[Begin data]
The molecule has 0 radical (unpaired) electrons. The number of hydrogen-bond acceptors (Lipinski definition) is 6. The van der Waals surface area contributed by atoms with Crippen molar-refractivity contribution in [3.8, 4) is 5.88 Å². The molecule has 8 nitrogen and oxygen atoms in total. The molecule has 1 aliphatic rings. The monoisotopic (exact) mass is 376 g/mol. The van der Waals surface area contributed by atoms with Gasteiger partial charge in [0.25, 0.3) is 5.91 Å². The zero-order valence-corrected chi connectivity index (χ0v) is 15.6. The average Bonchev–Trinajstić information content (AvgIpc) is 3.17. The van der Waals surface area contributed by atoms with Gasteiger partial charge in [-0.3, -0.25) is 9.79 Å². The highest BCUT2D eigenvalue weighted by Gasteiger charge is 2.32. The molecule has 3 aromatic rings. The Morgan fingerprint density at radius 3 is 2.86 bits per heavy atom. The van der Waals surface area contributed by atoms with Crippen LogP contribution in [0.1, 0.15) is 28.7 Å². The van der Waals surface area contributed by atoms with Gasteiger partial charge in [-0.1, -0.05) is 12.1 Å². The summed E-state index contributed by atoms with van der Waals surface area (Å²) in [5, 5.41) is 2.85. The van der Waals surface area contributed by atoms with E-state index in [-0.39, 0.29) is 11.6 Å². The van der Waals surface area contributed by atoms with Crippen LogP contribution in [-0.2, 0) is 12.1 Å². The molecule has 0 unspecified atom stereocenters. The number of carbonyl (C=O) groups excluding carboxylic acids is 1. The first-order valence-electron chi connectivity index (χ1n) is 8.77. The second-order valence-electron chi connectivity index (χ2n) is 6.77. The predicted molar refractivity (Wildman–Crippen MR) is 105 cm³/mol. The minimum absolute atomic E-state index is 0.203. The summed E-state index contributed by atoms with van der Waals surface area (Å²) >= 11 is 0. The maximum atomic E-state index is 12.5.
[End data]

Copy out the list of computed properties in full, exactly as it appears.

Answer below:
The molecule has 0 radical (unpaired) electrons. The number of hydrogen-bond acceptors (Lipinski definition) is 6. The van der Waals surface area contributed by atoms with Crippen molar-refractivity contribution in [3.8, 4) is 5.88 Å². The molecule has 8 nitrogen and oxygen atoms in total. The molecule has 1 aliphatic rings. The monoisotopic (exact) mass is 376 g/mol. The van der Waals surface area contributed by atoms with Gasteiger partial charge in [0.25, 0.3) is 5.91 Å². The zero-order valence-corrected chi connectivity index (χ0v) is 15.6. The average Bonchev–Trinajstić information content (AvgIpc) is 3.17. The van der Waals surface area contributed by atoms with Gasteiger partial charge in [-0.3, -0.25) is 9.79 Å². The highest BCUT2D eigenvalue weighted by Gasteiger charge is 2.32. The molecule has 3 aromatic rings. The Morgan fingerprint density at radius 3 is 2.86 bits per heavy atom. The van der Waals surface area contributed by atoms with Crippen LogP contribution in [0.1, 0.15) is 28.7 Å². The van der Waals surface area contributed by atoms with Gasteiger partial charge in [-0.1, -0.05) is 12.1 Å². The summed E-state index contributed by atoms with van der Waals surface area (Å²) in [5, 5.41) is 2.85. The van der Waals surface area contributed by atoms with E-state index in [-0.39, 0.29) is 11.6 Å². The van der Waals surface area contributed by atoms with Crippen LogP contribution in [-0.2, 0) is 12.1 Å². The molecule has 0 unspecified atom stereocenters. The number of carbonyl (C=O) groups excluding carboxylic acids is 1. The first-order valence-electron chi connectivity index (χ1n) is 8.77. The second-order valence-electron chi connectivity index (χ2n) is 6.77. The predicted molar refractivity (Wildman–Crippen MR) is 105 cm³/mol. The minimum absolute atomic E-state index is 0.203. The summed E-state index contributed by atoms with van der Waals surface area (Å²) >= 11 is 0. The maximum atomic E-state index is 12.5.